Representatives from the Newspaper Guild of Greater Philadelphia and the owners of the city’s largest media company will meet Friday for a final closed-door negotiating session aimed at avoiding the union’s first strike in three decades. The current contract ends Saturday.
The threats intensified on Thursday when more than a hundred reporters, editors, photographers and other union members who work for the Inquirer, the Daily News and Philly.com staged a rally in front of company’s home base on Market Street in Center City. Their basic message: We won’t give up until we win more concessions.
“It’s horrible. Nobody wants a strike. I don’t want a strike, I don’t think any of the members want a strike. But we just feel like ‘What else do you want from us?'” said Maureen Fitzgerald, who edits the Inquirer’s food section.
Fitzgerald noted that the food section’s five writers have been winnowed down to one.
“We’ve had pay cuts, we’ve had two-week furloughs, we’ve had staff cuts. All of us haven’t done anything but to be good and loyal employees,” she said. “And now they want to kick us. Hard.”
Earlier this month, the Guild’s 445 members voted to authorize strike preparations. Shortly after, union leaders visited Detroit to meet with national labor leaders to raise money for the strike effort.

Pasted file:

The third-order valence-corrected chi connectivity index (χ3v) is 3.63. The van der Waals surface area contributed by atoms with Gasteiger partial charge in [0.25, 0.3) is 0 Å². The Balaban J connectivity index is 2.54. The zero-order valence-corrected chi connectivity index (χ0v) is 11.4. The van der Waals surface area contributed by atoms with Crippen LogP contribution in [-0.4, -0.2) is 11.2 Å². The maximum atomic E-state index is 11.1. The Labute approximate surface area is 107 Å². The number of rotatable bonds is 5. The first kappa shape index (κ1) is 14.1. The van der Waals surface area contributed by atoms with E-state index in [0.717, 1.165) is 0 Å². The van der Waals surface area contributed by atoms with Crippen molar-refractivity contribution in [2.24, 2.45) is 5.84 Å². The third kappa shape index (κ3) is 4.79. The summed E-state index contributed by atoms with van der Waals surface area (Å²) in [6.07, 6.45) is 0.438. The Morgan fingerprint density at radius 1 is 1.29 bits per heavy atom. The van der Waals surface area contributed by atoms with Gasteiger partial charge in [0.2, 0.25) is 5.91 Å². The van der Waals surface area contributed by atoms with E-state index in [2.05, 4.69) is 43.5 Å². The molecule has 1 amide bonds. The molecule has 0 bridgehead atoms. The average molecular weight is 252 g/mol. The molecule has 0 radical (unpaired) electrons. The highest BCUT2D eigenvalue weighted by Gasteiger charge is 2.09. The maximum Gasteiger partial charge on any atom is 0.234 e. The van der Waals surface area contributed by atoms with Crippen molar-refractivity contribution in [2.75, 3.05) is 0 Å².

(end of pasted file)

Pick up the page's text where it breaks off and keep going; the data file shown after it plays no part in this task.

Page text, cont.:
The two main sticking points, according to guild executive director Bill Ross, concern contributions to employee health insurance — which Ross said the company has not increased in 15 years — and seniority. The guild has portrayed the company as trying to “weaken” seniority protections, while the Philadelphia Media Network’s described the changes as a way to make personnel decisions with greater “flexibility.”
With the specter of additional layoffs seeming more and more unavoidable, guild members worry that the proposed seniority changes would allow some veteran staffers to be let go while newer employees would stay.
In a letter to guild members, Keith Black, PMN’s vice president of human resources, told newsroom employees that they will be paid to work if they break ranks with the striking journalists.
He also said that the company will make “arrangements for security to protect everyone’s safety” for those who show up at work during a strike. Union fines for crossing the picket line are possible, according to Black.
That’s just an attempt to “frighten our members to accept the company’s inferior contract offer,” the guild’s Ross wrote in response.
Throughout the talks, PMN spokeswoman Amy Buckman has said the Inquirer and the Daily News will continue publishing in print and online during any strike.
“The goal is to be able to continue to offer the city of Philadelphia, our readers and our advertisers, the services of this wonderful newspaper, the Inquirer, the Daily News, the digital Philly.com with the experienced journalists we have, but in the competitive marketplace of 2015,” Buckman said following Thursday’s demonstration.
She wouldn’t elaborate on the company’s plans for publishing during a strike beyond saying a contingency plan is in place.
Other workers represented by local unions including truck drivers, building services, clerks and paper handlers, are ready to sign new contracts, according to sources close to the negotiations.
“We’ve recognize that this business in in decline,” said John Laigaie, head of the Teamsters local at the Inquirer and the Daily News. “But it’s still a damn good job. It still provides.”